Geologic Summary. The Colima volcanic complex is the most prominent volcanic center of the western Mexican Volcanic Belt. It consists of two southward-younging volcanoes, Nevado de Colima (the 4320 m high point of the complex) on the north and the 3850-m-high historically active Volcán de Colima at the south. A group of cinder cones of late-Pleistocene age is located on the floor of the Colima graben west and east of the Colima complex. Volcán de Colima (also known as Volcán Fuego) is a youthful stratovolcano constructed within a 5-km-wide caldera, breached to the south, that has been the source of large debris avalanches. Major slope failures have occurred repeatedly from both the Nevado and Colima cones, and have produced a thick apron of debris-avalanche deposits on three sides of the complex. Frequent historical eruptions date back to the 16th century. Occasional major explosive eruptions (most recently in 1913) have destroyed the summit and left a deep, steep-sided crater that was slowly refilled and then overtopped by lava dome growth.
Sources: Unidad Estatal de Protección Civil de Colima;
Washington Volcanic Ash Advisory Center (VAAC)
Concepcion  | Nicaragua  | 11.538°N, 85.622°W  | Summit elev. 1700 m
Based on seismic data, INETER reported that a lahar at Concepción detected between 1210 and 1305 on 14 October impacted local communities. Material was deposited in the streets of La Chirca (N), La Unión (SE), and Los Ramos (SE).
Geologic Summary. Volcán Concepción is one of Nicaragua's highest and most active volcanoes. The symmetrical basaltic-to-dacitic stratovolcano forms the NW half of the dumbbell-shaped island of Ometepe in Lake Nicaragua and is connected to neighboring Madera volcano by a narrow isthmus. A steep-walled summit crater is 250 m deep and has a higher western rim. N-S-trending fractures on the flanks of the volcano have produced chains of spatter cones, cinder cones, lava domes, and maars located on the NW, NE, SE, and southern sides extending in some cases down to Lake Nicaragua. Concepción was constructed above a basement of lake sediments, and the modern cone grew above a largely buried caldera, a small remnant of which forms a break in slope about halfway up the north flank. Frequent explosive eruptions during the past half century have increased the height of the summit significantly above that shown on current topographic maps and have kept the upper part of the volcano unvegetated.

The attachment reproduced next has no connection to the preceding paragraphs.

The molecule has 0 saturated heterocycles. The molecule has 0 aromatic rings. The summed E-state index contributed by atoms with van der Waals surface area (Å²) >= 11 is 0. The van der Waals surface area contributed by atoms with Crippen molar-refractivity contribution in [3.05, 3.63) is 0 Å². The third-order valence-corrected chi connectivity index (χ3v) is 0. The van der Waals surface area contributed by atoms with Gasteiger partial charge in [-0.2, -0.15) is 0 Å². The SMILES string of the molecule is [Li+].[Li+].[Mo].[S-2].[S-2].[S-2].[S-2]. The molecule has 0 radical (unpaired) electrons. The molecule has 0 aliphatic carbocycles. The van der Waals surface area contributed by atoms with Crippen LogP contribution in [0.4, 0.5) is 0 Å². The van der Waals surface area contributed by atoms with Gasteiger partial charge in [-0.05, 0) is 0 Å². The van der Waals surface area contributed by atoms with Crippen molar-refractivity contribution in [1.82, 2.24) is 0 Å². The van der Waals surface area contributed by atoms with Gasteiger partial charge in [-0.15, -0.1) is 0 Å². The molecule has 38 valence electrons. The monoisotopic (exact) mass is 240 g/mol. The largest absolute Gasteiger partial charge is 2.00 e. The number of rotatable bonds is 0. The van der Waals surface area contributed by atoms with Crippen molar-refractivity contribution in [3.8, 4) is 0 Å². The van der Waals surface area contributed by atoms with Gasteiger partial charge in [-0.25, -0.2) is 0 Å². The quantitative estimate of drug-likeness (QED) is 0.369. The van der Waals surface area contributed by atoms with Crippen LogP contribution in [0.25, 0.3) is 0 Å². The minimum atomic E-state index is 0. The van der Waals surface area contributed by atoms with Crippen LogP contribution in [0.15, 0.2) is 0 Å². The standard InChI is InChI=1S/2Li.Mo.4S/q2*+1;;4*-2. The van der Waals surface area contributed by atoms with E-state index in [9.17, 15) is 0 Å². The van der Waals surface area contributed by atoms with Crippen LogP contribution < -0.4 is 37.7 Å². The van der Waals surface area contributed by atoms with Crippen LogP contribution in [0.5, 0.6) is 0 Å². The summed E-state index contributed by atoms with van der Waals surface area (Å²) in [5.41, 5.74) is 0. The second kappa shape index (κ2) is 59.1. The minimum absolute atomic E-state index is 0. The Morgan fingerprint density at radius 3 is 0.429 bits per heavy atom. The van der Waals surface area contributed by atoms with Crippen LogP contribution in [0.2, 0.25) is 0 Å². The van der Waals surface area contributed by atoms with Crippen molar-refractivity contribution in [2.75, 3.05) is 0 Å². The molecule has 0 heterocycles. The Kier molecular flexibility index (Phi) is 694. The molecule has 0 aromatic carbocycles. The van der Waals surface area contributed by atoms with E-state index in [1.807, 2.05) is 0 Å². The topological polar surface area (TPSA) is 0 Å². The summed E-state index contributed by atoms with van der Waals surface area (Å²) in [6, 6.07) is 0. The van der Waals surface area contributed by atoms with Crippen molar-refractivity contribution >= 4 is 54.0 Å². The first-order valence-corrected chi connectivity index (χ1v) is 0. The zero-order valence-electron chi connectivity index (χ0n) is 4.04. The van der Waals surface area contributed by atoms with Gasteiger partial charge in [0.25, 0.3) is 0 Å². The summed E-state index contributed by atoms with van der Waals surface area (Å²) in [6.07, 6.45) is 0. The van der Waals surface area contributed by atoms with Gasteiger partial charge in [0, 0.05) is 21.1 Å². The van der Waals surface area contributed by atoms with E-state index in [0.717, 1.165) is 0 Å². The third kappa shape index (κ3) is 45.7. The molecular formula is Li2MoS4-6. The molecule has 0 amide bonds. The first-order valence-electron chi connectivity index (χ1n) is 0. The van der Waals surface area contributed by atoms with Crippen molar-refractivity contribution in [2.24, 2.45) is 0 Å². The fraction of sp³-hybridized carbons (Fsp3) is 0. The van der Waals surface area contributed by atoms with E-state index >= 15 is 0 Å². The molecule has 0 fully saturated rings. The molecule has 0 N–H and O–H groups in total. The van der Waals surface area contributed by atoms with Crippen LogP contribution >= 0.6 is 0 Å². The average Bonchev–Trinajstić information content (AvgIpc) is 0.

Source: Instituto Nicaragüense de Estudios Territoriales (INETER)
Cotopaxi  | Ecuador  | 0.677°S, 78.436°W  | Summit elev. 5911 m
IG reported that during 14-20 October cloud cover sometimes obscured views of Cotopaxi although emissions were observed daily. Gas, steam, and ash plumes rose as high as 2 km above the crater and drifted W, NW, N, and E. Small lahars descended the NW flank during 14-15 October, and a small lahar traveled down the Agualongo gorge on 16 October. Ashfall was reported during 16-17 and 19-20 October in Ticatilín, Lasso (60 km N), Chasqui (48 km NNW), Agualongo, Mariscal Sucre (50 km NNW), Rumipamba, San Fernando (58 km NNW), Selva Alegre (54 km NNW), Rumiñahui (61 km N), Vallecito, Aloasí (23 km NW), Aloag (28 km NW), Jambelí, El Chaupi (24 km WNW), Tanicuchi (25 km SW), and Maldonado.
Geologic Summary. Symmetrical, glacier-clad Cotopaxi stratovolcano is Ecuador's most well-known volcano and one of its most active. The steep-sided cone is capped by nested summit craters, the largest of which is about 550 x 800 m in diameter. Deep valleys scoured by lahars radiate from the summit of the andesitic volcano, and large andesitic lava flows extend as far as the base of Cotopaxi. The modern conical volcano has been constructed since a major edifice collapse sometime prior to about 5000 years ago. Pyroclastic flows (often confused in historical accounts with lava flows) have accompanied many explosive eruptions of Cotopaxi, and lahars have frequently devastated adjacent valleys. The most violent historical eruptions took place in 1744, 1768, and 1877. Pyroclastic flows descended all sides of the volcano in 1877, and lahars traveled more than 100 km into the Pacific Ocean and western Amazon basin. The last significant eruption of Cotopaxi took place in 1904.
Source: Instituto Geofísico-Escuela Politécnica Nacional (IG)
Dukono  | Halmahera (Indonesia)  | 1.68°N, 127.88°E  | Summit elev. 1335 m
Based on analyses of satellite imagery and wind data, the Darwin VAAC reported that during 14-20 October ash plumes from Dukono rose to altitudes of 1.8-2.1 km (6,000-7,000 ft) a.s.l. and drifted 30-150 km NE, NNE, and N.
Geologic Summary. Reports from this remote volcano in northernmost Halmahera are rare, but Dukono has been one of Indonesia's most active volcanoes. More-or-less continuous explosive eruptions, sometimes accompanied by lava flows, occurred from 1933 until at least the mid-1990s, when routine observations were curtailed. During a major eruption in 1550, a lava flow filled in the strait between Halmahera and the north-flank cone of Gunung Mamuya. This complex volcano presents a broad, low profile with multiple summit peaks and overlapping craters. Malupang Wariang, 1 km SW of the summit crater complex, contains a 700 x 570 m crater that has also been active during historical time.
Source: Darwin Volcanic Ash Advisory Centre (VAAC)
Karangetang  | Siau Island (Indonesia)  | 2.78°N, 125.4°E  | Summit elev. 1784 m
Based on analyses of satellite imagery and wind data, the Darwin VAAC reported that during 18 October ash plumes from Karangetang rose to an altitude of 2.1 km (7,000 ft) a.s.l. and drifted 75-95 km NE.